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Too big to rescue

Too big to rescue

After Iceland collapsed and went into Depression, there were a number of reports in the press regarding countries with outsized financial sectors. The worry was that the collapse of Iceland was not an isolated incident, but rather a harbinger of things to come for smaller countries with large financial sectors. I wrote a post in November called “Iceland: a cautionary tale for small nations” which pointed to a number of countries that I considered vulnerable including Austria, Denmark, Ireland, Sweden and Switzerland. Even the United Kingdom has been a concern.

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Links: 2009-02-15

Burris Says Was Asked to Raise Funds for Blagojevich – Bloomberg.com Just how big are the UK banks – UK Bubble (Alice Cook is all over this one — and it’s not just about RBS. Thanks for the link, Alice.) Royal Bank of Scotland paid sports stars £200 million to entertain clients – Telegraph (I love writing about RBS, it’s like Citigroup in […]

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Roland Burris: more political tomfoolery in the U.S.

A recent note from Time Magazine’s blog, Swampland: This looks real bad, both for Roland Burris and his country. First a quick recap: Burris gets appointed to the Senate by Rod Blagojevich, a self-made cartoon of political ineptness and alleged corruption. The U.S. Senate won’t seat Burris until he testifies under oath that he is unblemished by the Blagojevich stain. […]

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How do the Presidents rank?

C-Span ranks the former Presidents: Honest Abe gets top billing, follwed by Washington, FDR, Teddy Roosevelt and Truman. How did the George Bushes, Bill Clinton, and Ronald Reagan do? Click the link to find out.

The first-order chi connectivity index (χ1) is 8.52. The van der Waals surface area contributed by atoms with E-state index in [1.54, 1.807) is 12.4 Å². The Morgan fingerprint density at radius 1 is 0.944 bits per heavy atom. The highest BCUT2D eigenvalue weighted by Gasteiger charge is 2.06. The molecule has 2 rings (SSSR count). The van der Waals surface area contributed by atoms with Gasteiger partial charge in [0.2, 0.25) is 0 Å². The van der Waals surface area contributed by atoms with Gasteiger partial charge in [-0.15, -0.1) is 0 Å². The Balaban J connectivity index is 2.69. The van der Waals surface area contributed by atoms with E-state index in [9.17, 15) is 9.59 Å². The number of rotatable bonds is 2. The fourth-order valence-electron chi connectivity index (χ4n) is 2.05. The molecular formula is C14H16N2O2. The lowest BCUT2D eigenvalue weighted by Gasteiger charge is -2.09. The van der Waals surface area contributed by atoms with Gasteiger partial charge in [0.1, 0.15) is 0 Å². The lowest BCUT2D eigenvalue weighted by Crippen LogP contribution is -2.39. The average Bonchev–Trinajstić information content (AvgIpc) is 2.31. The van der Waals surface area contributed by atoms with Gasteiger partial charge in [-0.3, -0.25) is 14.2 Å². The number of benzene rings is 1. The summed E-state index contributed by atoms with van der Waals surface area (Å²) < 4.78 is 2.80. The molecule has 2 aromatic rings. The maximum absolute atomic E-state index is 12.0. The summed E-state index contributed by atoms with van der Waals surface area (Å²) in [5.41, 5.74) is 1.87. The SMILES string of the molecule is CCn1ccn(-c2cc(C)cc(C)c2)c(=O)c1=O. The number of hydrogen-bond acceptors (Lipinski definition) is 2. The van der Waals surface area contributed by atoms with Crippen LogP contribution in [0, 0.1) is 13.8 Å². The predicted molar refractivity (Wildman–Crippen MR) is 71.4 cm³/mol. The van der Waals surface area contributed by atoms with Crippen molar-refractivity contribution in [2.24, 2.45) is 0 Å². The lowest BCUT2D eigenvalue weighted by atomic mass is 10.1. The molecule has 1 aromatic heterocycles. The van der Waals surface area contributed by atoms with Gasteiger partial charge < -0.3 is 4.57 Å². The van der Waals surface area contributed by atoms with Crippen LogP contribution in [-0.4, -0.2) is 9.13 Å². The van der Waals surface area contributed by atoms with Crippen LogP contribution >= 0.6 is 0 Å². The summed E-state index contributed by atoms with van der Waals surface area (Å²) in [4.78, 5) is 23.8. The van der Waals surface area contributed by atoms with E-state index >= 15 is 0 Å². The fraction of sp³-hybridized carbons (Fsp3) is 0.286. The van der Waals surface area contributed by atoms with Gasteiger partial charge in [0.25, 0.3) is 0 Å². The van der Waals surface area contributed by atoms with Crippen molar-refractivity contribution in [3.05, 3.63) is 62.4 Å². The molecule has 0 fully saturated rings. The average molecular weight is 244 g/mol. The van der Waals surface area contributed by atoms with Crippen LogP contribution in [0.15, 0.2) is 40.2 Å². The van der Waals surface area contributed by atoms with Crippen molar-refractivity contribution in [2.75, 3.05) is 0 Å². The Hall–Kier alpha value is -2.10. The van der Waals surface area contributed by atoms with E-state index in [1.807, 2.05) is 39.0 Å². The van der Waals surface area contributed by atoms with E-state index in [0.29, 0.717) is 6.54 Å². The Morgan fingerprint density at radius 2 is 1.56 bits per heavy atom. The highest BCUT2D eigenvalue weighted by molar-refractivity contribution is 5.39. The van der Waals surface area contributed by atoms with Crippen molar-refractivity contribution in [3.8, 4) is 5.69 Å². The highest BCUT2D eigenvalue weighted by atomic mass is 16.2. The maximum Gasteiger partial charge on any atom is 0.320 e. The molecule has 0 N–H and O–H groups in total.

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Three views of the global economy

Today’s Globe & Mail does an excellent job of presenting the three different potential outcomes for the global economy, one optimistic, one pessimistic and a third somewhere in between. Below are the key snippets of their article reflecting each of the three outcomes. However, I highly recommend reading the full article which is linked below.

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The top 25 European banks by assets

The top 25 European banks by assets

Just a few hours ago, I posted an article about European toxic asset exposure based on a Telegraph article.  The crux of the Telegraph piece was that European banks have a shed load of bad debt on their books.  A secret European Commission document allegedly put the exposure of the European banks to ‘toxic’ assets at £16.3 trillion, which is […]

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The bearish argument for the global economy

The bearish argument for the global economy

Now that I have burnished my bullish bona fides with two posts from the optimistic viewpoint, I want to share with you an analysis from John Mauldin that is much closer to the truth regarding where the global economy is headed, what type of bank losses we should expect and what that means about buying stocks. Warning: this is not an upbeat forecast.